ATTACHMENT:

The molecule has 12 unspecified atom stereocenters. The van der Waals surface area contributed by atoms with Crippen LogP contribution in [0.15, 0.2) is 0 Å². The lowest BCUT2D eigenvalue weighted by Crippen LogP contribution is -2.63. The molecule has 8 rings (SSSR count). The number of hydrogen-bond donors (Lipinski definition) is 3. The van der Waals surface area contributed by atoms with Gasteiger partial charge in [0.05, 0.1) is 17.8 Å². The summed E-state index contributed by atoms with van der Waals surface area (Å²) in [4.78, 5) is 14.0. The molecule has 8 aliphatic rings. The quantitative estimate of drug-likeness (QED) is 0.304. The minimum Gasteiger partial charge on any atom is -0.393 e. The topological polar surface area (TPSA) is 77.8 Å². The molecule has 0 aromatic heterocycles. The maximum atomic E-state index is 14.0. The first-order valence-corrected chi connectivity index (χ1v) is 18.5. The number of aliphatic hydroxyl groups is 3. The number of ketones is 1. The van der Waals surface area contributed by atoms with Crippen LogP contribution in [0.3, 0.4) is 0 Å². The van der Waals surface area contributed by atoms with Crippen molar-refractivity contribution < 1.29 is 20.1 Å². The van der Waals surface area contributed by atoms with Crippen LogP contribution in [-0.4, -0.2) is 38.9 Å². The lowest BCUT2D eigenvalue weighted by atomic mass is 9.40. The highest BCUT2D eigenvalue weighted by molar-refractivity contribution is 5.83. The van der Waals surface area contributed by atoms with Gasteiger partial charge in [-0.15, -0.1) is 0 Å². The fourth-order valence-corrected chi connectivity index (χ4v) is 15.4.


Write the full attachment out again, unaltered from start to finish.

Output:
The molecule has 12 unspecified atom stereocenters. The van der Waals surface area contributed by atoms with Crippen LogP contribution in [0.15, 0.2) is 0 Å². The lowest BCUT2D eigenvalue weighted by Crippen LogP contribution is -2.63. The molecule has 8 rings (SSSR count). The number of hydrogen-bond donors (Lipinski definition) is 3. The van der Waals surface area contributed by atoms with Gasteiger partial charge in [0.05, 0.1) is 17.8 Å². The summed E-state index contributed by atoms with van der Waals surface area (Å²) in [4.78, 5) is 14.0. The molecule has 8 aliphatic rings. The quantitative estimate of drug-likeness (QED) is 0.304. The minimum Gasteiger partial charge on any atom is -0.393 e. The topological polar surface area (TPSA) is 77.8 Å². The molecule has 0 aromatic heterocycles. The maximum atomic E-state index is 14.0. The first-order valence-corrected chi connectivity index (χ1v) is 18.5. The number of aliphatic hydroxyl groups is 3. The number of ketones is 1. The van der Waals surface area contributed by atoms with Crippen LogP contribution in [0.3, 0.4) is 0 Å². The van der Waals surface area contributed by atoms with Crippen molar-refractivity contribution < 1.29 is 20.1 Å². The van der Waals surface area contributed by atoms with Crippen LogP contribution in [-0.4, -0.2) is 38.9 Å². The lowest BCUT2D eigenvalue weighted by atomic mass is 9.40. The highest BCUT2D eigenvalue weighted by molar-refractivity contribution is 5.83. The van der Waals surface area contributed by atoms with Gasteiger partial charge in [-0.15, -0.1) is 0 Å². The fourth-order valence-corrected chi connectivity index (χ4v) is 15.4.